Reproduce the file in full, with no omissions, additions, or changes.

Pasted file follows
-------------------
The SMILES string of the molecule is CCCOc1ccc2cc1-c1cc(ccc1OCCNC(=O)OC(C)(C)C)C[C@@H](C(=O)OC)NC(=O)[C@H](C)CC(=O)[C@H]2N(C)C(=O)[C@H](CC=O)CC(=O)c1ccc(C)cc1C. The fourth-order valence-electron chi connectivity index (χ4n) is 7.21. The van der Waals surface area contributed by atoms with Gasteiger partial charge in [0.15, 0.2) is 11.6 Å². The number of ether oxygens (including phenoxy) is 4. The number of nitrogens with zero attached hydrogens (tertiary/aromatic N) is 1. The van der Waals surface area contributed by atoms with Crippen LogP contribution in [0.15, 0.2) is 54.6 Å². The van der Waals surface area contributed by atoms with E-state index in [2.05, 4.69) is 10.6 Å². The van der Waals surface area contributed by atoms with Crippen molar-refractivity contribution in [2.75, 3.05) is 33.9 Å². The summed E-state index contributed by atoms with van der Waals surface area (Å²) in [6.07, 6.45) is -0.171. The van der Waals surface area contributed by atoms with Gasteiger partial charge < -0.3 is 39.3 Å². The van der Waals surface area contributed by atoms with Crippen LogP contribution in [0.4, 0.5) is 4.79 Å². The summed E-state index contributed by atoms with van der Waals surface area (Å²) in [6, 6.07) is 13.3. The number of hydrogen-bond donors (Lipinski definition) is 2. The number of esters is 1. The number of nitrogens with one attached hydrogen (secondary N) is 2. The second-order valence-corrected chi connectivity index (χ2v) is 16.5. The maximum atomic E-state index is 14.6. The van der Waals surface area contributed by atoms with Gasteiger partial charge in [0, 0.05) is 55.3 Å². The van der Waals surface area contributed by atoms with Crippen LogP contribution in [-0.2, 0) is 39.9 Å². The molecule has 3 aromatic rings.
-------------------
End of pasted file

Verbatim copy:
The SMILES string of the molecule is CCCOc1ccc2cc1-c1cc(ccc1OCCNC(=O)OC(C)(C)C)C[C@@H](C(=O)OC)NC(=O)[C@H](C)CC(=O)[C@H]2N(C)C(=O)[C@H](CC=O)CC(=O)c1ccc(C)cc1C. The fourth-order valence-electron chi connectivity index (χ4n) is 7.21. The van der Waals surface area contributed by atoms with Gasteiger partial charge in [0.15, 0.2) is 11.6 Å². The number of ether oxygens (including phenoxy) is 4. The number of nitrogens with zero attached hydrogens (tertiary/aromatic N) is 1. The van der Waals surface area contributed by atoms with Crippen LogP contribution in [0.15, 0.2) is 54.6 Å². The van der Waals surface area contributed by atoms with E-state index in [2.05, 4.69) is 10.6 Å². The van der Waals surface area contributed by atoms with Crippen molar-refractivity contribution in [2.75, 3.05) is 33.9 Å². The summed E-state index contributed by atoms with van der Waals surface area (Å²) in [6.07, 6.45) is -0.171. The van der Waals surface area contributed by atoms with Gasteiger partial charge < -0.3 is 39.3 Å². The van der Waals surface area contributed by atoms with Crippen LogP contribution in [0.4, 0.5) is 4.79 Å². The summed E-state index contributed by atoms with van der Waals surface area (Å²) in [6, 6.07) is 13.3. The number of hydrogen-bond donors (Lipinski definition) is 2. The number of esters is 1. The number of nitrogens with one attached hydrogen (secondary N) is 2. The second-order valence-corrected chi connectivity index (χ2v) is 16.5. The maximum atomic E-state index is 14.6. The van der Waals surface area contributed by atoms with Gasteiger partial charge in [0, 0.05) is 55.3 Å². The van der Waals surface area contributed by atoms with Crippen LogP contribution in [-0.2, 0) is 39.9 Å². The molecule has 3 aromatic rings.